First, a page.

In the UK, around 7,100 women are diagnosed with ovarian cancer each year. It’s the fifth most common cancer among women after breast cancer, bowel cancer, lung cancer and cancer of the uterus.
Ovarian cancer mortality rates have decreased overall for women in many of the broad age groups in the UK since the early 1970s, but have increased in those aged 70-79 and 80+.
This means it is most common in women who have been through the menopause (usually over the age of 50), although it can affect women of any age.
3 early symptoms
As the symptoms of ovarian cancer can be similar to those of other conditions, it can be difficult to recognise. It is particularly difficult to detect as hidden deep in the abdominal cavity, ovaries are difficult to view or feel; abnormalities are not always found early.
Even with the most rigorous surveillance, ovarian cancer is often detected only in its advanced stage. Even when detected early, the disease often requires aggressive treatment such as chemotherapy.
For these reasons, it is important to consult with health care experts who are familiar with the standards of care and risk management in high-risk women. However, there are three main symptoms that are more frequent in women diagnosed with ovarian cancer. They are:
1 increased abdominal size and persistent bloating (not bloating that comes and goes)
2 persistent pelvic and abdominal pain
3 difficulty eating and feeling full quickly, or feeling nauseous
There can also be other symptoms, such as back pain, needing to pass urine more frequently than usual, and pain during sex.
However these may be the result of other conditions in the pelvic area so try keeping a diary to record how many of these symptoms you have over a longer period.
See your GP if you have these symptoms regularly (on most days for three weeks or more). Although it’s unlikely they’re being caused by a serious problem, it’s best to check.
The stress connection
Menopause and the many changes it brings can certainly be stressful, and researchers at the University of Texas M. D. Anderson Cancer Center report that chronic stress triggers a chain of molecular events that protects breakaway ovarian cancer cells from destruction.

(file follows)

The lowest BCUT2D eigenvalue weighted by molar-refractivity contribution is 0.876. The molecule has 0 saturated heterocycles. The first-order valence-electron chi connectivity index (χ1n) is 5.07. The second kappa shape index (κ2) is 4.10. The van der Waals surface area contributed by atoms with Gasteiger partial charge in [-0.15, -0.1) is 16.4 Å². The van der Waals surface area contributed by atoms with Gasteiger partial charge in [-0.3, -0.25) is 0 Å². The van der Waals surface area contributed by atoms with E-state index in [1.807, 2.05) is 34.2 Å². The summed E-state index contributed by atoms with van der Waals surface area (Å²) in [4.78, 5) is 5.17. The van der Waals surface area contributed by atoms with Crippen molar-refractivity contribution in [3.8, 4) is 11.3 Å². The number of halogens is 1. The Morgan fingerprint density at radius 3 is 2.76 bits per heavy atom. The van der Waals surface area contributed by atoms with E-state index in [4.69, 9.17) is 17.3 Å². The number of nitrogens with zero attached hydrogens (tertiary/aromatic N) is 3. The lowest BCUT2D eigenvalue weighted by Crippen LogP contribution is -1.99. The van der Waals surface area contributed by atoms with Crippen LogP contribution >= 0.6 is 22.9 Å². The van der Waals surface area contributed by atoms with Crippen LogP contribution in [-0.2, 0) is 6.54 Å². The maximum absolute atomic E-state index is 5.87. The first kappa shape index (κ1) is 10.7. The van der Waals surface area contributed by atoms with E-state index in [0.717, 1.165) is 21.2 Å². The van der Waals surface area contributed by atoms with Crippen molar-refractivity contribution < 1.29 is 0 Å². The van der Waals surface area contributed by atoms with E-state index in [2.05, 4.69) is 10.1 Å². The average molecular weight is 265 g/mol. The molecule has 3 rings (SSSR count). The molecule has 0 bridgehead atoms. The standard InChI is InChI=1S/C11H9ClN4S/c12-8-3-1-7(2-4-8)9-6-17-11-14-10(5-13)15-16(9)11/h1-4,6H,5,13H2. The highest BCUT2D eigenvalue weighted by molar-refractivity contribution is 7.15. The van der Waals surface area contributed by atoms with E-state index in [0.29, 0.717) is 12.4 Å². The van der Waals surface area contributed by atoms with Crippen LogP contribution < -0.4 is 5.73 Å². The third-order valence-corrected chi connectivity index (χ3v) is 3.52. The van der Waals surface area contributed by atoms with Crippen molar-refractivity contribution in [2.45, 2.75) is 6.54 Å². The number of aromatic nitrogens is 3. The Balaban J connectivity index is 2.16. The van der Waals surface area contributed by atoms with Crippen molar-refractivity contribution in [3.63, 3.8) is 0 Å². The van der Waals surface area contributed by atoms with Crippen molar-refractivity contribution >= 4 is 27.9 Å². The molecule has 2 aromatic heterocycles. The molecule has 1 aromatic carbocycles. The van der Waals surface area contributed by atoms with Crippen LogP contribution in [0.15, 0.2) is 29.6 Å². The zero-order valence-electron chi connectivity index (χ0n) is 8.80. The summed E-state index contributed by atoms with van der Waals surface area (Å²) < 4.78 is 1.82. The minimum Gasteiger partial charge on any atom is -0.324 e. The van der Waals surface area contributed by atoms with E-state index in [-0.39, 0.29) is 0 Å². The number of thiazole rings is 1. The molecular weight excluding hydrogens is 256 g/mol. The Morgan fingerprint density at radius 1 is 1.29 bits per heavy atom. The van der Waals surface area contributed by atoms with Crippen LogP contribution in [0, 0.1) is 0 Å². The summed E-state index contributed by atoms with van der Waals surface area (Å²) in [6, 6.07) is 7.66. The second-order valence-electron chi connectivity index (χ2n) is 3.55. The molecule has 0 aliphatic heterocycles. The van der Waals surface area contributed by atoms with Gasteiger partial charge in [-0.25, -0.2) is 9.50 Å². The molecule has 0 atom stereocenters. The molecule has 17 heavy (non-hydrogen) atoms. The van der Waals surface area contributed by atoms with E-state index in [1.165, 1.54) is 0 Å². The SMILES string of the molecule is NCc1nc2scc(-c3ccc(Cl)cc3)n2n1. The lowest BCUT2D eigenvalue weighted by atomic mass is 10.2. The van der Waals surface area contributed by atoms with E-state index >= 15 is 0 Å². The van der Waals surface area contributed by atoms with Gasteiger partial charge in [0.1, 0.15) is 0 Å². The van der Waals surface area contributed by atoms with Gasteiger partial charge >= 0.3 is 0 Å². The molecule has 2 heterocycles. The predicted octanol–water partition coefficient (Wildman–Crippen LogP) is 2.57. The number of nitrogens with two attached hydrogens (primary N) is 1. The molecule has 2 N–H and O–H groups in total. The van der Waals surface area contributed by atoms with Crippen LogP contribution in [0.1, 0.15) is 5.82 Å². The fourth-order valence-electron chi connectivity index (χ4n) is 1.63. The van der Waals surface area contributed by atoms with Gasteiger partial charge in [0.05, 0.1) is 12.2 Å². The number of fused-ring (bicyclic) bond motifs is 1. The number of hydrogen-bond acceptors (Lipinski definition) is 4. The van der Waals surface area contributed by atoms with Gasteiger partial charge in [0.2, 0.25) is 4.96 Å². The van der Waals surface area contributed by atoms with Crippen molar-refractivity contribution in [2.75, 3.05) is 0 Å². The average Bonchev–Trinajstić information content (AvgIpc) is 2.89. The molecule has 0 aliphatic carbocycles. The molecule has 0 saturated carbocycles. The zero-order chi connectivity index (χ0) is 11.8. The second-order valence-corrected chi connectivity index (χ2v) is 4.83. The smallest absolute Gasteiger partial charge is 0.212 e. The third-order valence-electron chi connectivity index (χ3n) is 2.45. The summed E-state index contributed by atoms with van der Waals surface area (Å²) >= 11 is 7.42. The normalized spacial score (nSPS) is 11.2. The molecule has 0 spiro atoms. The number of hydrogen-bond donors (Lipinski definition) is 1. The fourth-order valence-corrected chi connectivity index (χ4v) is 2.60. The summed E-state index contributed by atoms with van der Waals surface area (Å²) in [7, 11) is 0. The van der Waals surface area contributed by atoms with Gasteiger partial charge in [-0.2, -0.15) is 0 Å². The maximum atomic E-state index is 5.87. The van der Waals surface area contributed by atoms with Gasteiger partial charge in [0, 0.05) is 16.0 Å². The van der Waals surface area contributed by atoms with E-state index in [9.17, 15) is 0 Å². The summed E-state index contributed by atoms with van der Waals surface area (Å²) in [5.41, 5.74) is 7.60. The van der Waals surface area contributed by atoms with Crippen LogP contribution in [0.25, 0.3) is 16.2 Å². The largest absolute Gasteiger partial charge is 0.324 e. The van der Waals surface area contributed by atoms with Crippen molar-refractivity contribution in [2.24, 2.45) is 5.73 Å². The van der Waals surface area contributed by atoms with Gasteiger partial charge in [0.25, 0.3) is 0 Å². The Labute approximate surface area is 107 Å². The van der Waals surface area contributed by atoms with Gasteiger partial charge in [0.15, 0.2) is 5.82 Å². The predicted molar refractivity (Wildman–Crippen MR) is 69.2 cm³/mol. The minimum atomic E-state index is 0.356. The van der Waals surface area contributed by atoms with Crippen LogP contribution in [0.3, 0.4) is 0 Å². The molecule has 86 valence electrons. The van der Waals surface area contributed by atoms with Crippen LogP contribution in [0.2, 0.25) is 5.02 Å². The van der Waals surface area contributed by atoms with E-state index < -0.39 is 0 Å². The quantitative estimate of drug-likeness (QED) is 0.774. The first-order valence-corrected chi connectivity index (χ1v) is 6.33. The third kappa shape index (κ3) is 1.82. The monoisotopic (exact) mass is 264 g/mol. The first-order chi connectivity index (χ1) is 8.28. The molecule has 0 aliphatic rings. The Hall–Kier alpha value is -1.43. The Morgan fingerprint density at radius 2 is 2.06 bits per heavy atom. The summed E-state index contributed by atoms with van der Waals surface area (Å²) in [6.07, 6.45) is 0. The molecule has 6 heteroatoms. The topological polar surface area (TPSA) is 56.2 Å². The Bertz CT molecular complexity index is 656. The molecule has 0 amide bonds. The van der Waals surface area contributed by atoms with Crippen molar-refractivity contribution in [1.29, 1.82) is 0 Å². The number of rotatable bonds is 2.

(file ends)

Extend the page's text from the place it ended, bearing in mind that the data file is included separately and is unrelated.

Under stress conditions the body products heightened levels of the fight-or-flight stress hormones epinephrine and norepinephrine and the researchers discovered that this permits more malignant cells to avoid being killed off.
They can safely leave the primary tumour and migrate as they move through the body in the blood and in ascites (fluid that accumulates in the abdomen of ovarian cancer patients) where they can re-attach to colonize new sites elsewhere.
Researchers also found that ovarian cancer patients face earlier mortality when a crucial protein activated by these stress hormones is present at high levels in their tumours and that depressed patients have higher levels of the protein.
Reducing stress levels, and therefore adrenaline levels, is a crucial part of any cancer treatment programme, but particularly for ovarian cancer.
How to help yourself
You may be eligible for screening if you’re at high risk of developing the condition due to a strong family history, or if you’ve inherited a specific abnormal gene.
If you’re at high risk, your GP can refer you to your local genetics service or family cancer clinic. You may be screened for ovarian cancer when you’re over the age of 35, or when you’re five years away from the age at which your youngest relative was diagnosed with the condition. From this point, you’ll be screened again once a year.
Research into ovarian cancer has found that the condition may be linked to being overweight or obese. Losing weight through regular exercise and a healthy, balanced diet may to help lower your risk of getting ovarian cancer.
Being overweight at menopause carries many health risks, and tackling oestrogen dominance is often a good first step. Progesterone can help reduce weight and help protect against hormonally based cancers of the breast, uterus and ovaries.